It’s a fact: most startups fail. According to the Startup Genome Report, a jaw-dropping 92% fail within 3 years of launch, with most (74%) dying out due to premature scaling, or growing too fast, without a sustainable financial core.
The problem is particularly exacerbated by the “young genius” myth that movies like The Social Network propagated—it seems today, investors are all too eager to throw fistfuls of cash at any Ivy League graduate with a good pitch deck, without realizing that, at least according to one report by the Kauffman Foundation, the typical successful founder hovers around 40 years old.
In the tale of the emperor with no clothes, his subjects—buoyed by each other’s false conviction—lavished praise on the emperor’s regalia when, in fact, he was naked the whole time. So, too, have certain Silicon Valley startups gifted with an “investable asset”—a young, photogenic founder, or a charismatic sales pitch—gathered money like a snowball tumbling down a mountain, each new investor relying on the credibility of the last. That is, until the bubble bursts, millions are lost, and the product or company fails spectacularly.
Here are some of Silicon Valley’s ugliest collapses.
Color was a social media app that raised an astonishing 41 million dollars from Sequoia Capital and Bain Capital, pre-launch. This means, with no product, no sales model, and no customers, Sequoia and Bain dumped the annual GDP of a small island nation into the company. This was, at the time, the most money Sequoia ever invested in a firm, even more so than their initial investment in Google.
The app, which no one seems to have ever truly figured out how to use, was a confusing amalgam of Facebook, Instagram, and Foursquare. Although it was never able to gain real traction, Apple showed a merciful hand and eventually acquired Color for an undisclosed sum (rumored to be in the low millions).
Clinkle is one of the severe examples of post-Facebook startup hubris. Lucas Duplan, Clinkle’s founder and CEO, was a young Stanford undergraduate, who persuaded a flock of reputable investors, including Richard Branson, Andreessen Horowitz, and Stanford’s StartX Fund, into financing the largest seed round in history—a cool $25 million. He did so with the help of an impossibly sleek demo, which seemed to revolutionize mobile payments (this was 2012).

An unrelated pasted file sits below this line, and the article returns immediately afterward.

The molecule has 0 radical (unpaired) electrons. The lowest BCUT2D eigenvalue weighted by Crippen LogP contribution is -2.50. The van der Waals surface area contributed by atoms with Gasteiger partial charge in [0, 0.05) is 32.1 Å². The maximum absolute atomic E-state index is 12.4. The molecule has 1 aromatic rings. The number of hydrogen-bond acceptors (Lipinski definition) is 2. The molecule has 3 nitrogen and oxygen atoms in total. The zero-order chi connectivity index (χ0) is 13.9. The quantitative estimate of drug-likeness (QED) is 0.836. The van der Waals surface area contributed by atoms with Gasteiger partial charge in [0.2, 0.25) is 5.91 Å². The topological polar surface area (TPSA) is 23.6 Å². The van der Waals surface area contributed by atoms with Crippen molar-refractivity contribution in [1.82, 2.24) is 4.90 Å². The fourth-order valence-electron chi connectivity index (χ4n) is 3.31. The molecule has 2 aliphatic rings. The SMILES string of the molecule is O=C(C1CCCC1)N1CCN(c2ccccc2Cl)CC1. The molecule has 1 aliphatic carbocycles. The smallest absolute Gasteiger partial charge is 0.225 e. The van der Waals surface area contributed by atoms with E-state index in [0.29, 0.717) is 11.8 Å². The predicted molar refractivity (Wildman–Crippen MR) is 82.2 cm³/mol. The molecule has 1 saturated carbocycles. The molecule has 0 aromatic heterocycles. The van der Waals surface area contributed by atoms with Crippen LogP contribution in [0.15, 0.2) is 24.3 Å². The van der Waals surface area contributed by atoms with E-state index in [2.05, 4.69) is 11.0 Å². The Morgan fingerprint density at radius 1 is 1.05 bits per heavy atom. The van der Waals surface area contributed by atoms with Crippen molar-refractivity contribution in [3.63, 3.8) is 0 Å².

The only catch? It turned out that the demo, which had investors salivating, was never truly quite a workable app. After years of drastic layoffs, top executives resigning, and general team malaise, Clinkle folded last year. Duplan, who garnered a reputation as a poor leader, didn’t do much dispel the schadenfreude around him: in addition to acting aloof and callous towards his employees, he was rumored to blow the company’s funds on full-time maid service and an expensive personal trainer.
Duplan’s story is a warning to all would-be entrepreneurs and investors. “I don’t think it was the app that was impressive,” one former employee says. “I think it’s Lucas who is so compelling. He sells the vision of what every investor wants, which is a 20-year-old, white male, Stanford Computer Science major. He fits the bill. He appears to be the next Mark Zuckerberg, and he carries himself that way. Investors invest in people, not products. He’s articulate and he’s smart. In a limited period of time he can really win you over.” Although credit is to be given to Duplan for orchestrating his unprecedented seed round, it appears he was a better salesman than CEO.
While Clinkle and Color hail from the newest generation of tech, Pets.com is a doozy from the Clinton era. Pets.com was originally launched in the Fall of 1998 to sell pet-related products via the Internet. It seemed like a great idea, in theory: order pet supplies online, have them delivered a few days later. Unfortunately, the company had failed to do adequate market research, finding out only through experience that not enough people needed, or wanted, pet supplies delivered from an online store.
The company started with $300 million in capital, and famously spent $1.2 million on a Super Bowl ad featuring a sock puppet mascot. None of this, however, could save the floundering dot-com company, and it folded days before the 2000 U.S. presidential election.
These are just a few of the tech industry’s biggest failures in the Internet age. Despite all the financing thrown at them, and having the best engineers, designers, and marketers that money could buy, they failed in the most essential task of all companies—acquiring and satisfying customers.
However, there’s a golden lining to all of this—failure is important, and one could even argue indispensable, to an entrepreneur. Only from failure do we learn. There’s a reason why a successful founder’s average age is near 40—one can assume, after two decades in the professional world, that the founder would have already experienced a good deal of failure. Some of the aforementioned startup’s alumni, such as Julie Wainwright from Pets.com and Clinkle’s Frank Li, have gone on to do great things within the industry—presumably having learned some serious lessons along the way.
Written by: Josh Althauser is a tech entrepreneur and open source advocate specializing in providing mentorship for startups for their marketing technology.
The views expressed in this article are those of the author alone and not the CEOWORLD magazine.
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